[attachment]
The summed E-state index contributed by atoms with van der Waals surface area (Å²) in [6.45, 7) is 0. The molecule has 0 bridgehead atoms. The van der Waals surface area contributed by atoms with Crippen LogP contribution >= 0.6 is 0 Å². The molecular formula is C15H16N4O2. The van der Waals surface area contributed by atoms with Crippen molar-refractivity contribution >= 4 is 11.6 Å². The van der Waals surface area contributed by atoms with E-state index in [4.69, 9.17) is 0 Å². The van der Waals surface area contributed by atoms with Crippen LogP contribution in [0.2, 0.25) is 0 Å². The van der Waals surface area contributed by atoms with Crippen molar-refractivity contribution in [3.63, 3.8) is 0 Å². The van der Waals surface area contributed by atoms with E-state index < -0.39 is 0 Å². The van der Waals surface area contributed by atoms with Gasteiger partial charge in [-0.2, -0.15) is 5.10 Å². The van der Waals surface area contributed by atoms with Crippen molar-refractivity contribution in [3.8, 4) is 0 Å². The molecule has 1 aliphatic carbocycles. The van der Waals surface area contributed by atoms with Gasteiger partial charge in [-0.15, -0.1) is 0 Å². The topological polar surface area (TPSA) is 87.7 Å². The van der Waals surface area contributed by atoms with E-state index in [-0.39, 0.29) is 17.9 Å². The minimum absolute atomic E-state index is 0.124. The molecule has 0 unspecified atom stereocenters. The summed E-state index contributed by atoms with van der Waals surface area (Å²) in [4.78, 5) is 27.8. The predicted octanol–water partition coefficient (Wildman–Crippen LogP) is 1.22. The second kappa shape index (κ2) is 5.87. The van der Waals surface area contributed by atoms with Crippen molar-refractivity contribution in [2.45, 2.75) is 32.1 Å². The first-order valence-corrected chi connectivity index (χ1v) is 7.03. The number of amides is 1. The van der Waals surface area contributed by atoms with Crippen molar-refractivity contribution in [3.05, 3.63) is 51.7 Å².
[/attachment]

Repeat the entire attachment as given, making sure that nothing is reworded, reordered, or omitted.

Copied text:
The summed E-state index contributed by atoms with van der Waals surface area (Å²) in [6.45, 7) is 0. The molecule has 0 bridgehead atoms. The van der Waals surface area contributed by atoms with Crippen LogP contribution >= 0.6 is 0 Å². The molecular formula is C15H16N4O2. The van der Waals surface area contributed by atoms with Crippen molar-refractivity contribution >= 4 is 11.6 Å². The van der Waals surface area contributed by atoms with E-state index in [4.69, 9.17) is 0 Å². The van der Waals surface area contributed by atoms with Crippen LogP contribution in [0.2, 0.25) is 0 Å². The van der Waals surface area contributed by atoms with Crippen molar-refractivity contribution in [3.63, 3.8) is 0 Å². The van der Waals surface area contributed by atoms with E-state index < -0.39 is 0 Å². The van der Waals surface area contributed by atoms with Gasteiger partial charge in [-0.2, -0.15) is 5.10 Å². The van der Waals surface area contributed by atoms with Crippen molar-refractivity contribution in [3.8, 4) is 0 Å². The molecule has 1 aliphatic carbocycles. The van der Waals surface area contributed by atoms with Gasteiger partial charge in [-0.15, -0.1) is 0 Å². The topological polar surface area (TPSA) is 87.7 Å². The van der Waals surface area contributed by atoms with E-state index in [-0.39, 0.29) is 17.9 Å². The minimum absolute atomic E-state index is 0.124. The molecule has 0 unspecified atom stereocenters. The summed E-state index contributed by atoms with van der Waals surface area (Å²) in [4.78, 5) is 27.8. The predicted octanol–water partition coefficient (Wildman–Crippen LogP) is 1.22. The second kappa shape index (κ2) is 5.87. The van der Waals surface area contributed by atoms with Crippen molar-refractivity contribution in [2.45, 2.75) is 32.1 Å². The first-order valence-corrected chi connectivity index (χ1v) is 7.03. The number of amides is 1. The van der Waals surface area contributed by atoms with Crippen molar-refractivity contribution in [3.05, 3.63) is 51.7 Å².